A tube is placed into the peritoneum of peritoneal dialysis patients to inject dialysis fluid. We have developed an ultra-thin endoscope (about 1 mm in diameter) that is inserted through this thin tube to non-invasively observe the abdominal cavity without laparotomy or laparoscopy in collaboration with Tohoku University, Juntendo University and Jikei University School of Medicine.
In August 2022, the main part of the fiberscope was submitted to the PMDA for approval, and in December of the same year, the Ministry of Health, Labour and Welfare (MHLW) granted the regulatory approval. A guide catheter, an accessory of the endoscope, will be submitted for regulatory approval to the Japanese Ministry of Health, Labour and Welfare in fiscal 2023.
In September 2022, we entered into a collaboration agreement with HI-LEX Corporation and its subsidiary HI-LEX Medical, Inc. for the development of medical devices including the guide catheters.
Phenylalanine is one of the amino acids that make up proteins in the body, and is metabolized by enzymes in the body to another amino acid called tyrosine. Phenylketonuria is a disease in which phenylalanine is not metabolized and accumulates in the body because the enzyme activity is congenitally low. It is designated as an intractable pediatric disease.Without proper treatment, this disease may cause severe symptoms such as mental retardation and convulsions.Mass postnatal screening was introduced in 1977, and almost all affected children are now detected at an early age.
However, affected children need to be on a proper diet to limit phenylalanine, and regular checkups at a medical facility are necessary, but blood samples taken every few months do not allow for meticulous dietary management. The self-management of phenylalanine diet is currently difficult since there is no home blood glucose monitoring system available at home like self-monitoring blood glucose for diabetics.
We have been developing a system to measure blood phenylalanine concentration easily and accurately at home in collaboration with Tohoku University. We aim to integrate this new testing system into a kit and take it to insurance reimbursement for self-management. If self-measurement can be performed at home at any time, as in the case of self-glucose control in diabetics, detailed dietary management for patients with phenylketonuria can be achieved.
There are many cases where medical application (implementation) is difficult even for excellent technology because the technology does not meet the issues and needs of the medical field or is inappropriate for the specifications of the medical field. Many companies that possess the technologies face this problem. We try to develop a medical device and software as a medical device based on the concept of “Biodesign,” in which solutions to problems are developed starting from the needs of the medical field, and then the process is optimized by imagining the final product at the medical field to realize innovation.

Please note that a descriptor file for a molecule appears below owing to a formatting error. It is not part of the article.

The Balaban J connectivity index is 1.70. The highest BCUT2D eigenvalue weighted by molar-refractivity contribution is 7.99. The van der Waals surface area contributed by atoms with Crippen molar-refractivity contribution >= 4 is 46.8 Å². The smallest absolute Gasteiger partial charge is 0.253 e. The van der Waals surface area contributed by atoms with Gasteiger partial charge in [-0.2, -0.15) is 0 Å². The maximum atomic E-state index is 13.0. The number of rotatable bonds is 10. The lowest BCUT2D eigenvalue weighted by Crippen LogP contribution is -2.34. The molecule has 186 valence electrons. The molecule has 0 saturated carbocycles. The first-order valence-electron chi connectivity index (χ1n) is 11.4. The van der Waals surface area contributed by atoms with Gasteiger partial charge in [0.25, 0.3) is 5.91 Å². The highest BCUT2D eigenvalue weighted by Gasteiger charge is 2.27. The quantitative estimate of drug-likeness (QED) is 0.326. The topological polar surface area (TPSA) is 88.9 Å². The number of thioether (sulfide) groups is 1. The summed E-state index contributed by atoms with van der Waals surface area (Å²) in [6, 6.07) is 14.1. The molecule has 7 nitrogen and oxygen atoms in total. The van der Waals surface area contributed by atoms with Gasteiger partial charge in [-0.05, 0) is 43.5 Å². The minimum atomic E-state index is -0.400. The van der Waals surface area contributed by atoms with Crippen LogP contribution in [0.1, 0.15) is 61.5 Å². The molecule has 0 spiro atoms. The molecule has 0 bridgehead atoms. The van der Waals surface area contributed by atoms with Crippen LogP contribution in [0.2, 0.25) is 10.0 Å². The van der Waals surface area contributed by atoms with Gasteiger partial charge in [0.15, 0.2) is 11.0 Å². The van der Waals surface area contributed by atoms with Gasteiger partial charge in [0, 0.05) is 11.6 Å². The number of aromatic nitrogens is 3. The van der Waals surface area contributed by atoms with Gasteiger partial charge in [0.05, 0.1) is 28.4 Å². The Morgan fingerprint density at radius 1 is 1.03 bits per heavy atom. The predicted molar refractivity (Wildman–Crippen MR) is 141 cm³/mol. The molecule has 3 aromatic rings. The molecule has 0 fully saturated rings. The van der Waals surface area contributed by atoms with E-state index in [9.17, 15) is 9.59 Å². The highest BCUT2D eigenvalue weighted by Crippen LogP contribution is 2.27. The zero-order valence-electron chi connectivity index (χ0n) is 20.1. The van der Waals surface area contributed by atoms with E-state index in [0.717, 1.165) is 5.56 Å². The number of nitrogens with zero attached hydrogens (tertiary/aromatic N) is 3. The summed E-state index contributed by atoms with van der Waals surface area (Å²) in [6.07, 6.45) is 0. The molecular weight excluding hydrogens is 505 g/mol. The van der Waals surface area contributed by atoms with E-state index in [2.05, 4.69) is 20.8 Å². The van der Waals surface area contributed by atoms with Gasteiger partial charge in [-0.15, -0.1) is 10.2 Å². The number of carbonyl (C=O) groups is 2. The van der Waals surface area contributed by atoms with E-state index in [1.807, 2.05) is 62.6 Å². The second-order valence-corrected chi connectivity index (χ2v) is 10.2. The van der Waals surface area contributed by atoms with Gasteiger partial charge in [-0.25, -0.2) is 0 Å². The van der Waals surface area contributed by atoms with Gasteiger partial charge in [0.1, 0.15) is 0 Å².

For the full year ending March 31, 2023, the Company has reported operating revenue of 100 million yen and a net loss of 335 million yen. Regarding the revenue, in addition to the revenues based on the agreements with the business companies, the Company has received additional development budget as a result of favorable development progress in the Japan Agency for Medical Research and Development (AMED) project.
In terms of expenses, the Company was able to save its own R&D expenses by approximately 170 million yen by utilizing public funds from AMED for pipeline development of drugs for chronic myeloid leukemia (CML) and lung injury associated with novel coronavirus infection (COVID-19), and other pipelines.
Although our own R&D expenses was reduced, the number and stages of our pipeline development progressed as planned because of our efficient R&D activities, that is our strength.
We expect operating revenue of 248 million yen due to the revenues based on the agreements related to the disposable ultrafine endoscope and various software as medical device (SaMD) projects, as well as the research grants of AMED-adopted projects.
In addition to the R&D expenses for Phase III investigator-initiated clinical trial of chronic myeloid leukemia (CML), Phase II investigator-initiated clinical trial for cutaneous angiosarcoma, non-small cell lung cancer, premenstrual syndrome and premenstrual dysphoric mood disorder (PMS/PMDD), and SaMD for support of diabetes therapy adopted by AMED in 2022, we expect to incur a total of 463 million yen in general administrative expenses, including personnel expenses.
As a result of the above, we forecast operating revenue of 248 million yen (147% of the previous fiscal year), operating loss of 243 million yen (loss of 333 million yen in the previous fiscal year), ordinary loss of 243 million yen (loss of 333 million yen in the previous fiscal year) and net loss of 244 million yen (loss of 335 million yen in the previous fiscal year) for the full year.